Pullback is a Chance to Step Up to Foot Locker

12/04/2019 5:00 am EST

Focus: CONSUMER

Jason Clark

Contributing Editor, The Prudent Speculator

Despite turning in a solid quarter, shares of Foot Locker (FL) plummeted almost 12% after the specialty retailer gave a bit more conservative outlook than expected, observes Jason Clark, value expert and contributing editor to The Prudent Speculator.

The company also said that it would discontinue providing quarterly guidance, ugh it will offer annual projections. Of course, as long-term-oriented investors, we are more than fine with the change, even as we know that short-term focused analysts and traders were disconcerted.

Revenue for fiscal Q3 2020 came in at $1.93 billion, versus estimates of $1.94 billion, while adjusted EPS was $1.13, compared to forecasts looking for $1.07. Same store comparable sales grew 5.7% in the reported quarter.

The company’s cash totaled $744 million, while the debt on its balance sheet was $122 million, even after FL bought back 4.6 million shares for $178 million during the quarter and paid a quarterly dividend of $0.38 per share, for a total of $41 million.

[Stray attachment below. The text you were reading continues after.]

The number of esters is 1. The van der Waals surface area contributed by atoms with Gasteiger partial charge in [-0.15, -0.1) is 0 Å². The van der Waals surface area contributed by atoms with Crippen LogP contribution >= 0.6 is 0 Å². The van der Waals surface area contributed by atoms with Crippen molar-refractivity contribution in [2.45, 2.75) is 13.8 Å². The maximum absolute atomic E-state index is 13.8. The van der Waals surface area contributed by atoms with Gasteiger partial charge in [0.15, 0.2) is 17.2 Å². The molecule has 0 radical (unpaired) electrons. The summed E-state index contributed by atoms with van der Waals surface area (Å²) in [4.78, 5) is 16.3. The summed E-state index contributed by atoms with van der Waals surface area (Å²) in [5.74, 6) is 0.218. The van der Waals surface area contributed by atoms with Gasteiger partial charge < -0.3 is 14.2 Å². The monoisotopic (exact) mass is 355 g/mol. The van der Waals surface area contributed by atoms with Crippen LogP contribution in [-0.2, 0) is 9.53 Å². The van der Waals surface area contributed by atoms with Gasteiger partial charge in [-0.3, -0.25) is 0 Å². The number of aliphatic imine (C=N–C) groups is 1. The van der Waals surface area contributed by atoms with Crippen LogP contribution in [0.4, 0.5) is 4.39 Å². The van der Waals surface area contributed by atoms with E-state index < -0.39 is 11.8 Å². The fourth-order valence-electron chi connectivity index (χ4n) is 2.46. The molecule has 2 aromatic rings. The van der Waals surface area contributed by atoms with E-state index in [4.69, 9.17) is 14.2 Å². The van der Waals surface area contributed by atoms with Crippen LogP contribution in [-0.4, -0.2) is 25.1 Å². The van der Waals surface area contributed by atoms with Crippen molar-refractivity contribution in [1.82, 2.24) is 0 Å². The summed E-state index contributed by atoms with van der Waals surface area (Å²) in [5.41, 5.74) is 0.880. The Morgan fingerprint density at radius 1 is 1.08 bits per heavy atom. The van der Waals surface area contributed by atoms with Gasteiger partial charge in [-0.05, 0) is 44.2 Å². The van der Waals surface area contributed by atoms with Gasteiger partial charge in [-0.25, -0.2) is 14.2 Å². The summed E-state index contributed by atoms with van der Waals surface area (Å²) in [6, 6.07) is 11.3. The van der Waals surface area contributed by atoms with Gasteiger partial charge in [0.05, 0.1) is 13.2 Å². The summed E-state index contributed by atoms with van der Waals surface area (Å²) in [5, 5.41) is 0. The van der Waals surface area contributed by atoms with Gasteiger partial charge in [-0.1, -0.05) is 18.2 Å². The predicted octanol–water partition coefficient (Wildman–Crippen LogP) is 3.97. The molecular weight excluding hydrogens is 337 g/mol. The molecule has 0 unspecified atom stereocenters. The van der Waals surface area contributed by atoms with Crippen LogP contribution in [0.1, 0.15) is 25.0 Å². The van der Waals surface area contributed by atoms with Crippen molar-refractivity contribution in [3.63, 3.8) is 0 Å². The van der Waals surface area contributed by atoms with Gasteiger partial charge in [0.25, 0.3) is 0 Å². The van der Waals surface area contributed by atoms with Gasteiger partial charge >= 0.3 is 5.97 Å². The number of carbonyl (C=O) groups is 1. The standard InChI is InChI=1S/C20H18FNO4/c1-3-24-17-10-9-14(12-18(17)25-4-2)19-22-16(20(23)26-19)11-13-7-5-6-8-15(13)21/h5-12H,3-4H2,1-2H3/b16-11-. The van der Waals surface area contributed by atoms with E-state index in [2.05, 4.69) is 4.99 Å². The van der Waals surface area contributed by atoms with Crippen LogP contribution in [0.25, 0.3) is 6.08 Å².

We are constructive on Foot Locker’s sustained positive momentum in comparable store sales even as numerous retailers struggle with foot traffic softness in traditional malls.

We also think the recent announcement by Nike (NKE) that it would end its partnership with Amazon (AMZN) should push some near-term incremental market share FL’s way.

Of course, we understand that in the near-term, the stock could remain under pressure because of the trade hostilities with China and the concern that its main suppliers (Nike and Adidas) are putting more emphasis on trying to build direct relationships with end consumers.

At the end of the day, we like that the company has continued to reiterate its four strategic imperatives: elevating customer experience; investing in long-term growth; driving productivity; and leveraging the power of its talent pool.

We also are pleased with the continued work to become a more well-rounded omnichannel retailer. We think the growing digital channel still holds a lot of opportunity, but we realize that it doesn’t come without investment (via digital add spend), which will also keep some near-term pressure on margins.

We remain fans of the stock as FL yields 3.8%, while it trades for 8 times next 12-months adjusted EPS expectations, even as consensus analyst profit forecasts still call for growth in each of the next three years. Our target price continues to reside at $73.

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